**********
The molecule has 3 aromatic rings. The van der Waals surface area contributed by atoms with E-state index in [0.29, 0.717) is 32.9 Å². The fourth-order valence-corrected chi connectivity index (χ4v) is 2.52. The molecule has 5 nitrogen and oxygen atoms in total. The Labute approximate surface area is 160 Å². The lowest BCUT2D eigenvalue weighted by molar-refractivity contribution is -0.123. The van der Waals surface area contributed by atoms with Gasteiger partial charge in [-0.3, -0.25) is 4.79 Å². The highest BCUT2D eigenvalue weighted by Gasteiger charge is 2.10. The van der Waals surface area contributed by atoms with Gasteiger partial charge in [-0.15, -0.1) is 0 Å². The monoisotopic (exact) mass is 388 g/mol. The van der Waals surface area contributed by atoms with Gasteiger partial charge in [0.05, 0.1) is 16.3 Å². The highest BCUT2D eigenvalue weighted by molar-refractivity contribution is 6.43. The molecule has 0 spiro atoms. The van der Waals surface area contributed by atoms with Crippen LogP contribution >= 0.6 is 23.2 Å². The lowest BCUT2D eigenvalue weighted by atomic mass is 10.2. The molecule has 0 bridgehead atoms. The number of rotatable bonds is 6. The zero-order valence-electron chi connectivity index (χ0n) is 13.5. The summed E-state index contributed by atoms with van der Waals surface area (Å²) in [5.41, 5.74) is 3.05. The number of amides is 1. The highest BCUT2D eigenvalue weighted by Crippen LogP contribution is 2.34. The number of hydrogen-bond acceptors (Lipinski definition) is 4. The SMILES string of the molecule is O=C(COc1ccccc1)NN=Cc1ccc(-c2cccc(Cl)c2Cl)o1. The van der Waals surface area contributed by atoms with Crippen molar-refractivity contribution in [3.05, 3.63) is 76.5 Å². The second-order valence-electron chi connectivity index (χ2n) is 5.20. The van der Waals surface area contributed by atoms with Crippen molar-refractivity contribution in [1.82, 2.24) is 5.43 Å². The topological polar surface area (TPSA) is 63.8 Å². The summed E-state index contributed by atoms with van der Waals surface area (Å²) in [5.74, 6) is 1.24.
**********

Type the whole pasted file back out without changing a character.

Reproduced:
The molecule has 3 aromatic rings. The van der Waals surface area contributed by atoms with E-state index in [0.29, 0.717) is 32.9 Å². The fourth-order valence-corrected chi connectivity index (χ4v) is 2.52. The molecule has 5 nitrogen and oxygen atoms in total. The Labute approximate surface area is 160 Å². The lowest BCUT2D eigenvalue weighted by molar-refractivity contribution is -0.123. The van der Waals surface area contributed by atoms with Gasteiger partial charge in [-0.3, -0.25) is 4.79 Å². The highest BCUT2D eigenvalue weighted by Gasteiger charge is 2.10. The van der Waals surface area contributed by atoms with Gasteiger partial charge in [-0.15, -0.1) is 0 Å². The monoisotopic (exact) mass is 388 g/mol. The van der Waals surface area contributed by atoms with Gasteiger partial charge in [0.05, 0.1) is 16.3 Å². The highest BCUT2D eigenvalue weighted by molar-refractivity contribution is 6.43. The molecule has 0 spiro atoms. The van der Waals surface area contributed by atoms with Crippen LogP contribution >= 0.6 is 23.2 Å². The lowest BCUT2D eigenvalue weighted by atomic mass is 10.2. The molecule has 0 bridgehead atoms. The number of rotatable bonds is 6. The zero-order valence-electron chi connectivity index (χ0n) is 13.5. The summed E-state index contributed by atoms with van der Waals surface area (Å²) in [5.41, 5.74) is 3.05. The number of amides is 1. The highest BCUT2D eigenvalue weighted by Crippen LogP contribution is 2.34. The number of hydrogen-bond acceptors (Lipinski definition) is 4. The SMILES string of the molecule is O=C(COc1ccccc1)NN=Cc1ccc(-c2cccc(Cl)c2Cl)o1. The van der Waals surface area contributed by atoms with Crippen molar-refractivity contribution in [3.05, 3.63) is 76.5 Å². The second-order valence-electron chi connectivity index (χ2n) is 5.20. The van der Waals surface area contributed by atoms with Crippen molar-refractivity contribution in [1.82, 2.24) is 5.43 Å². The topological polar surface area (TPSA) is 63.8 Å². The summed E-state index contributed by atoms with van der Waals surface area (Å²) in [5.74, 6) is 1.24.